There seem to be two ways to look at psychology. Some experts and scholars claim that psychology is without question a science. There are also those that argue it is not an exact science, but rather concepts of common sense in a well arranged package. In this essay, I will attempt to argue both sides of the debate and conclude with my own stance on this hotly contested issue.
Psychology can be defined as the scientific study of the human mind and it’s functions, especially those affecting behavior in a given context. And in order to understand the human mind better, psychologists practice scientific method. The same scientific methods that are employed in so called “hard” sciences such as chemistry, physics, and biology. Scientific method includes the properties of theorizing (a coherent group of tested general propositions); hypothesizing (an assumption or concession made for the sake of argument); testing (or experimenting), and replicating (meaning the experiment and results can be repeated by other professionals). Psychologists also must define variables; this is a crucial step in psychological research. Variables are elements that may change over the course of research. The notion of variables goes back to the tables of numbers used by staticians before the introduction of modern psychology.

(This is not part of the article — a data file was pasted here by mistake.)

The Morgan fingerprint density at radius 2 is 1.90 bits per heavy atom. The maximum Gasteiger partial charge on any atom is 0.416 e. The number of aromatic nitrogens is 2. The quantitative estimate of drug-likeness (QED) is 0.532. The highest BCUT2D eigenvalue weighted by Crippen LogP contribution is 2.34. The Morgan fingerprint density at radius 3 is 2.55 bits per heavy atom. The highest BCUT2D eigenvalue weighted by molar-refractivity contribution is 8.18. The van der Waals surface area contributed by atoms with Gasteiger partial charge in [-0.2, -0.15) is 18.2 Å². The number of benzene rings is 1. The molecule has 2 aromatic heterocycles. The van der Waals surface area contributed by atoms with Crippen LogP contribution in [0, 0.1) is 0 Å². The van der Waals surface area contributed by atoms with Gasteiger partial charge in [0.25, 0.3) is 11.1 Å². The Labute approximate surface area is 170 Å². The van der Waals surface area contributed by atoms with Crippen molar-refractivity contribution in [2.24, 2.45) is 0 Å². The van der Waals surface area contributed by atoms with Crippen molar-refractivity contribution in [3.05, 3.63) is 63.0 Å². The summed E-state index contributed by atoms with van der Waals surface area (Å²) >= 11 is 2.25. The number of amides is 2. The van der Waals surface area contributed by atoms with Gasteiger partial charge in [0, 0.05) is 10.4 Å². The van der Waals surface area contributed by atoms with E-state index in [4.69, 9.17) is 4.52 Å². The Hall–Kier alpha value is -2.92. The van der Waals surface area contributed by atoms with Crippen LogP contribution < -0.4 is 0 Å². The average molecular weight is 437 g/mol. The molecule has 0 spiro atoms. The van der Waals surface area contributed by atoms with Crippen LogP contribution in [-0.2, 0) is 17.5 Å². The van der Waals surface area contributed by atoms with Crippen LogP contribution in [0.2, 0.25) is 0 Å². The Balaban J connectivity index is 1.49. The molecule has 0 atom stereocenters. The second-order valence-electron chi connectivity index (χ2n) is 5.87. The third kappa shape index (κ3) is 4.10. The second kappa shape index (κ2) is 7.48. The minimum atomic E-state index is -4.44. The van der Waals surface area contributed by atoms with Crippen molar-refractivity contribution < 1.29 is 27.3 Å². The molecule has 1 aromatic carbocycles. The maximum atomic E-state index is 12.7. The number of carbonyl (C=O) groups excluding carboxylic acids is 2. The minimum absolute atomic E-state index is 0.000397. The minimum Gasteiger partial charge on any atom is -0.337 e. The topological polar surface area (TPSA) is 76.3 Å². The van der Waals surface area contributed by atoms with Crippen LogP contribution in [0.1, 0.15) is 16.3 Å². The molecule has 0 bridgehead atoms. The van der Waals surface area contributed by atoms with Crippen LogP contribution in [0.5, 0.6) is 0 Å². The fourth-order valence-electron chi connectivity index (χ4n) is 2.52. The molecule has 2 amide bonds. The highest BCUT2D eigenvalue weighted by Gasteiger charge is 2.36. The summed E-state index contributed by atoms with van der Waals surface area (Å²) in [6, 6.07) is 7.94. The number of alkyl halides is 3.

Others argue that psychology is not a science. Some do not believe that it should be considered a science because we do not know enough about the human mind to accurately to prove or disprove theories and hypotheses. Others have argued that psychology is not a science because early psychologists such as Karl Jung and Sigmund Freud were not scientists. It also depends on the field of psychology. Neuropsychology and other divisions of clinical psychology are not usually denied their status in the scientific realm. But, social psychology has been debated for ages because results can be influenced by such a large number of...